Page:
A lot or a little?
The parents' guide to what's in this TV show.
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What parents need to know
Parents need to know that Biohackers is a German sci-fi mystery series about scientists who work with biotechnology (tech that uses live animals and humans to make products). The drama is formatted like a puzzle box show, like Lost or Westworld, in that a lot of action happens out of context, only for the details to get filled in as the show progresses. Biohackers features a lot of fictional cutting-edge technology that is used in dangerous ways, from body mutilation and animal experimentation to drug use. The central event appears to be a biological attack that ends with a train full of mortally ill passengers. Biohackers also features moderate profanity ("f--k" and "s--t") and sexual content includes dialogue about sex, sex noises heard through the walls, and glimpses of nudity. The characters engage in heavy drinking and drug use.
What's the story?
BIOHACKERS begins with pre-med student Mia Ackerland (Luna Wedler) attempting to help a train full of people who suddenly become mysteriously ill. Then the story jumps forward or backward in time to Mia's arrival at college, where she meets her eccentric, bio-tech obsessed roommate Niklas (Thomas Prenn) and potential love interest in fellow biology student Jasper (Adrian Julius Tillmann). Her talent and tenacity earns her an opportunity with the illustrious Professor Tanja Lorenz (Jessica Schwarz), who conducts genetic experiments and may have a secret connection with the train incident.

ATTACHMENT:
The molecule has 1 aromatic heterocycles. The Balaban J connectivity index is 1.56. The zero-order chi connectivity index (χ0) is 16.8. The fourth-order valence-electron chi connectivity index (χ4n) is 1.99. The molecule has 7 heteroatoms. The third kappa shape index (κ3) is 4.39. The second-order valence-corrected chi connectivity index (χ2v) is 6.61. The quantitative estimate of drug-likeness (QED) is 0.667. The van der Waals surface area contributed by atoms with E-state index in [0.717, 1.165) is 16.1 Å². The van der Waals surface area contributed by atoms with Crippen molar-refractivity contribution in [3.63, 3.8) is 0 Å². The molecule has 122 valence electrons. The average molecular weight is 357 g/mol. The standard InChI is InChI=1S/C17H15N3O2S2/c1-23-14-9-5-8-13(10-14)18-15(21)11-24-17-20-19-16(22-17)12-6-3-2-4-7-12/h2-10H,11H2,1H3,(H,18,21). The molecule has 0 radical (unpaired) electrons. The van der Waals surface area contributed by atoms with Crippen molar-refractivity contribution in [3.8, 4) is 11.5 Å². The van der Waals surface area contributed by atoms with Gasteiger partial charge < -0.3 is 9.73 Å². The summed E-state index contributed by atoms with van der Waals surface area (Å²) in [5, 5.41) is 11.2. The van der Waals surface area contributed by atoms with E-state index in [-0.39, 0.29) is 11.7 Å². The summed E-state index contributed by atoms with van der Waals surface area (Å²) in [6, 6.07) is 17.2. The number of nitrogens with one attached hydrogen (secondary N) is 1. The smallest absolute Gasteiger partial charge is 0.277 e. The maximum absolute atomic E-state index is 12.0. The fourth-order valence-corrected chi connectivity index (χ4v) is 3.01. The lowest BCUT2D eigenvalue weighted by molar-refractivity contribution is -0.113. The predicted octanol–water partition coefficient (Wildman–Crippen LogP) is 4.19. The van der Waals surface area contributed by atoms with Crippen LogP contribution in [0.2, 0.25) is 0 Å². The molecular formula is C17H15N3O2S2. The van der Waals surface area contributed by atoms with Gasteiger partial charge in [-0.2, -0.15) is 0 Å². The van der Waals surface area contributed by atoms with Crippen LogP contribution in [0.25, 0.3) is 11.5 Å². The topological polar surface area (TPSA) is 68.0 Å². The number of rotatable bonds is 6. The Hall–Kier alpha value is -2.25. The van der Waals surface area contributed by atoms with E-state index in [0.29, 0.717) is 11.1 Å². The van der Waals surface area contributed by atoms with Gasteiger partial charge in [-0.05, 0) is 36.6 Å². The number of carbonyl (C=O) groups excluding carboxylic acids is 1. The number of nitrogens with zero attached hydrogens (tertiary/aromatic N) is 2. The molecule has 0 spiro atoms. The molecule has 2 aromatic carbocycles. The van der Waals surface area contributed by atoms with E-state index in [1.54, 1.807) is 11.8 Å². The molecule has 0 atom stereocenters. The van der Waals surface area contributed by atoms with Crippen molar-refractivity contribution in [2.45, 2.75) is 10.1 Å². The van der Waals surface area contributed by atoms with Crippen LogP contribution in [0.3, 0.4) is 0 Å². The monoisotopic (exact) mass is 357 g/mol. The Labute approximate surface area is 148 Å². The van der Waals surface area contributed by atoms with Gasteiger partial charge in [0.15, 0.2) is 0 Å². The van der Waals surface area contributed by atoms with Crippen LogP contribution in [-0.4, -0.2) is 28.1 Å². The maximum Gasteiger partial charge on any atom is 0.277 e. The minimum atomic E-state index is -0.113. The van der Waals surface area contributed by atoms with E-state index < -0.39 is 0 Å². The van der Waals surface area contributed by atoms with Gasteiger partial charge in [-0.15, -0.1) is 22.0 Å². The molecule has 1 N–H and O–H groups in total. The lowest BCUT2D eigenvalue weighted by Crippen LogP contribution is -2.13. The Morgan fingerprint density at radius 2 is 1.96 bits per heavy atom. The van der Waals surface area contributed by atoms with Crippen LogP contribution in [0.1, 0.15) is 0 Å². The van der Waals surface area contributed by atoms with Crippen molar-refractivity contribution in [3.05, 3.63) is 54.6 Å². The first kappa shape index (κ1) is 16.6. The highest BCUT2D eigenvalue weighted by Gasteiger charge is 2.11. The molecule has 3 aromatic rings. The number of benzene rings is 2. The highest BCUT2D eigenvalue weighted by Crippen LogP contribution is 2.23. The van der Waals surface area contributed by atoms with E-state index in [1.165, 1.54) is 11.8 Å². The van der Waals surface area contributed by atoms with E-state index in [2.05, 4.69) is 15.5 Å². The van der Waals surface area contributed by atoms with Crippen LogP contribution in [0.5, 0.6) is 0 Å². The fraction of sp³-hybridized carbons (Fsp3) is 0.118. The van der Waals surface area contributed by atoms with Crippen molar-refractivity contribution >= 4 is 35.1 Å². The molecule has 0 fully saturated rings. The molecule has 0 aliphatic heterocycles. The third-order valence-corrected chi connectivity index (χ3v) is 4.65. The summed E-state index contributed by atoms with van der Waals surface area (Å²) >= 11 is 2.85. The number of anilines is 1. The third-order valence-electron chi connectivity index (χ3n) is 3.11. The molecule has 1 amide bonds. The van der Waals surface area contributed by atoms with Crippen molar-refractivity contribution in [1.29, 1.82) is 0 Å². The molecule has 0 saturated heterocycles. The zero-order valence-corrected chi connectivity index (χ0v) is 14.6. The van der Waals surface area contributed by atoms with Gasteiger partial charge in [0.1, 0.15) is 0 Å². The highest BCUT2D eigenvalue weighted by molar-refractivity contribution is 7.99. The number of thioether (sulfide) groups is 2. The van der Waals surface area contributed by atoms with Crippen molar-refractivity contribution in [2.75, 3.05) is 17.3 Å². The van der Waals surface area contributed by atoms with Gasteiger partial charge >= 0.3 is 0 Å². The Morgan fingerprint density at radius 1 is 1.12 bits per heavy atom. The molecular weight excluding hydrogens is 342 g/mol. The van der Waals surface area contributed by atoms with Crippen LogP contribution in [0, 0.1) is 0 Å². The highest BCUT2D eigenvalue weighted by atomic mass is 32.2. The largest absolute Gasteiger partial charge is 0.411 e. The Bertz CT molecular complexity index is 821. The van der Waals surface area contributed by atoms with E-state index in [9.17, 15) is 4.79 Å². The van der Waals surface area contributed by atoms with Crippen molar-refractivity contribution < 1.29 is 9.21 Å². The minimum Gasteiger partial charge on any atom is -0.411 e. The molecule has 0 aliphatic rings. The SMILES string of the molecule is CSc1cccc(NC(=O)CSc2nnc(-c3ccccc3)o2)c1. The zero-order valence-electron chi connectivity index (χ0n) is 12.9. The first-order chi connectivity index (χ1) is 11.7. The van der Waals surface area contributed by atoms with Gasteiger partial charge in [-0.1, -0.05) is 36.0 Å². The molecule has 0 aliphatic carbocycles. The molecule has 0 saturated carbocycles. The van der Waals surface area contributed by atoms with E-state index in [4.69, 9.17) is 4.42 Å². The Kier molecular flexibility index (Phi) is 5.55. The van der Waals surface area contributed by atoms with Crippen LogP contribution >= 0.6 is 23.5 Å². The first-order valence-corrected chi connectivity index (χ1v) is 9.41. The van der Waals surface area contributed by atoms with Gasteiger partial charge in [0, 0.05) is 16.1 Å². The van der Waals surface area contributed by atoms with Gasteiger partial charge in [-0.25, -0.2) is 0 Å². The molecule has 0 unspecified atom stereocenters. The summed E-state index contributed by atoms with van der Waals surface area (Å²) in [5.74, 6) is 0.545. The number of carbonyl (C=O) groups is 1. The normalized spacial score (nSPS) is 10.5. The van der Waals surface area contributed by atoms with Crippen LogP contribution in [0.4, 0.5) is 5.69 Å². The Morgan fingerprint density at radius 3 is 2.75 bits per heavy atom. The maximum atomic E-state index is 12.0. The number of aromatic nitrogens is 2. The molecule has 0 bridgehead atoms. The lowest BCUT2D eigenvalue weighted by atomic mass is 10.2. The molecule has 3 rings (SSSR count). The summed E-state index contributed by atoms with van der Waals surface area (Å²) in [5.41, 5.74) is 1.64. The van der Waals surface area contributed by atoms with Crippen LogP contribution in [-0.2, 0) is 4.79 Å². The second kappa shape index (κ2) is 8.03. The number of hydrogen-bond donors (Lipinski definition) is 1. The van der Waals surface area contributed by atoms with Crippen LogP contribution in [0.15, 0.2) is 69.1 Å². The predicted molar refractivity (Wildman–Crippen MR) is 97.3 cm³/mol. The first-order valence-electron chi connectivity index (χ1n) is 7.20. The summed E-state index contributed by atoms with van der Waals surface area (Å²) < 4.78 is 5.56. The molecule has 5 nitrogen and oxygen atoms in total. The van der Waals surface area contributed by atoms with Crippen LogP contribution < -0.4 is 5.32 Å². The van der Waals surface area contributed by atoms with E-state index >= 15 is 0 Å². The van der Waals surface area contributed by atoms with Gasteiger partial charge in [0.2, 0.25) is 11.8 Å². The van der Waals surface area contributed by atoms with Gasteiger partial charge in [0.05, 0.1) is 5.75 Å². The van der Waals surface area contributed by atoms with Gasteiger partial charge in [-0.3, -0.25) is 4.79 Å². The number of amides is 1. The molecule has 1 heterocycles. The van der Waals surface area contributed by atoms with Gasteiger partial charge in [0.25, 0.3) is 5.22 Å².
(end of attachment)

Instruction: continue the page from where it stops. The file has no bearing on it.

Is it any good?
Puzzle box shows -- which rely on a twist at the end of the season that puts everything that preceded it into a surprising new context -- tend to suffer from a lack of actual drama. They can often be too invested in world-building or setting up mysteries to attend to their characters, so there's nothing to latch onto besides the promise of the twist. Biohackers may ultimately suffer the same fate, but its inventive filmmaking and cyberpunk touches are immediately more promising than similar shows like Westworld or Devs. Best of all, it gives its lead, Mia, more than enough relatable motivation to keep viewers intrigued as they discover how all the different strands of action fit together.
Talk to your kids about ...
Families can talk about technology. How is technology used on Biohackers? What are some examples of biotechnology seen in the show? Do any of these practices exist in real life?
What are the dangers of mixing technology with living things? Do any of these dangers show up in Biohackers? How do the different characters feel about biotechnology? How does this inform their actions throughout the show?
Biohackers presents a few mysteries in the first episode. What are some of the questions you have about what's happening in the show? How do you think it all fits together?
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